Congressional leaders worked quickly to finalize compromise legislation for floor votes next week in an all-out effort to provide themselves and President Donald Trump with a major policy victory before the end of 2017. Here are the latest developments, updated throughout the day:
Brady Says State Sales Tax Break Part of Deal
House Ways and Means Chairman Kevin Brady, who's overseeing the House-Senate conference committee of tax negotiators, said Thursday that taxpayers will be able to deduct state income taxes or state sales taxes in addition to property levies -- up to a $10,000 cap.
The versions of the bills approved by the House and Senate preserved only the individual deduction for state and local property taxes -- capped at $10,000 -- but not for income or sales taxes.
Meanwhile, GOP lawmakers began to reveal their tentative plans for approving the legislation next week.
House Republicans have been told that the Senate will vote first on the legislation -- perhaps on Monday or Tuesday, said GOP Representative Tom Cole of Oklahoma. Then the House would vote on Tuesday or Wednesday, Cole said.
Before that, Brady said, members of the House-Senate conference committee will have a two-hour window to sign a report on their official agreement on Friday morning. He said he doesn't know yet when text of that agreement would be released.
But Senator John Thune, the chamber's third-ranking Republican leader, said Thursday that he expects that an actual bill for the compromise measure will be made public on Friday. -- Laura Davison and Erik Wasson
Rubio Opposes Bill Without Child Credit Boost
Republican Senator Marco Rubio said he intends to vote against Republican tax legislation as written unless the refundable portion of the child tax credit rises from $1,100, throwing a wrench into conference negotiations.
"I want to see the refundable portion of the child tax credit increased," the Florida Republican said Thursday. "If it stays at $1,100 I'm a no."
Rubio and Senator Mike Lee, a Utah Republican, have proposed expanding the credit to make more of it refundable against payroll taxes, a change that would help more working class families.
Republicans have a narrow majority in the Senate, where they passed an initial version of tax legislation with just 51 votes. Losing Rubio's support would still allow them to pass the final legislation, but would mean that Senate leaders could lose no others.
Earlier this month, senators rejected the Rubio-Lee proposal -- which would have been paid for by setting a slightly higher corporate tax rate. This week, as it became clear that lawmakers were instead considering increasing the corporate rate anyway -- while cutting the top individual income tax rate to 37 percent -- Rubio didn't hide his displeasure.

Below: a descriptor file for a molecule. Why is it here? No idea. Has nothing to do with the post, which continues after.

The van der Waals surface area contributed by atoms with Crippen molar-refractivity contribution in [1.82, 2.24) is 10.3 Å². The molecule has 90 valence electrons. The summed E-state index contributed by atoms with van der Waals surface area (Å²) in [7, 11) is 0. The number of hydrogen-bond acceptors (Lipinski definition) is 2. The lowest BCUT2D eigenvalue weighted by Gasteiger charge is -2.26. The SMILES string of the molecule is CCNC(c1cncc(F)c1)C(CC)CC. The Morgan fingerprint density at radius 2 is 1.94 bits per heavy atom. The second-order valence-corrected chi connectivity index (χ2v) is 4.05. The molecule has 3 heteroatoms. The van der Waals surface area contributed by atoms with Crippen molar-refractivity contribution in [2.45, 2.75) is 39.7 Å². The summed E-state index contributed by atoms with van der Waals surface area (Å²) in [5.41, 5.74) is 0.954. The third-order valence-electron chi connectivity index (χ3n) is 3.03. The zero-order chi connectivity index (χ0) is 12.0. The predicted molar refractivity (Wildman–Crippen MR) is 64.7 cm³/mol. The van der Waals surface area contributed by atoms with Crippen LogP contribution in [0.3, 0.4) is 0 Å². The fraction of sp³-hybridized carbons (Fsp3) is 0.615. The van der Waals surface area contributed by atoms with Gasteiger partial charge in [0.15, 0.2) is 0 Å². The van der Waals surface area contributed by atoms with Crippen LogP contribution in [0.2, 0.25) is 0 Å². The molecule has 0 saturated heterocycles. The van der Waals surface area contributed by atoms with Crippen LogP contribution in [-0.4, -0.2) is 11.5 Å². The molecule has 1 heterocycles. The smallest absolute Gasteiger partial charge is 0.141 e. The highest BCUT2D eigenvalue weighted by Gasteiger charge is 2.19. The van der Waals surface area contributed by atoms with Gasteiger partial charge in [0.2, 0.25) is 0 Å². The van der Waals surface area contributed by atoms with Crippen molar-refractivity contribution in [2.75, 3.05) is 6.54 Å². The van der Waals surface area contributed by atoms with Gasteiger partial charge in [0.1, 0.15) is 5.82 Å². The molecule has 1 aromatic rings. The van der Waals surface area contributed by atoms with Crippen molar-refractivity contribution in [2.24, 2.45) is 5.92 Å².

On Thursday, he said GOP leaders "found the money to lower the top rate" but "can't find a little bit" more to help parents raising children.
Senate leaders have said they feel confident they have the votes to approve the bill next week. But Rubio said he has not yet received any assurances on his demand.
The Senate bill would expand the credit to $2,000 per child. Asked if it'd be tough to vote no if he's the deciding vote, Rubio said, "Not tough at all." -- Sahil Kapur, Steven T. Dennis
Senate's Thune Says Bill Text Likely by Friday
Republican lawmakers are trying to release the text of a compromise bill by Friday in order to hold votes in the House and Senate early next week, said Senator John Thune, the chamber's third-ranking Republican.
Lawmakers last night had various changes to the legislation analyzed for their revenue effects, Thune said Thursday. "I would say it should be out there tomorrow, we need to have text out there tomorrow so we can vote on it Monday, Tuesday," he said.
If they stick to that pace, legislation could be delivered for President Trump's signature by mid-week next week. -- Ari Natter
What to Watch on Thursday
More details of the final legislation may emerge as lawmakers float trial balloons, count votes and prepare to release their plans on Friday. The plan may be tweaked as lawmakers receive "scores" of various proposals that gauge how much revenue they'd produce or cost. One sticking point that remained Wednesday was whether to permanently double the threshold at which the estate tax applies -- meaning that the levy would apply to fewer multimillion-dollar estates from now on. The Senate had earlier voted to double the exemption -- currently about $11 million for a married couple -- but only until 2026. Another centered on how quickly to phase out a provision that would allow companies to fully and immediately deduct the cost of their equipment purchases. More clarity may emerge on both measures Thursday.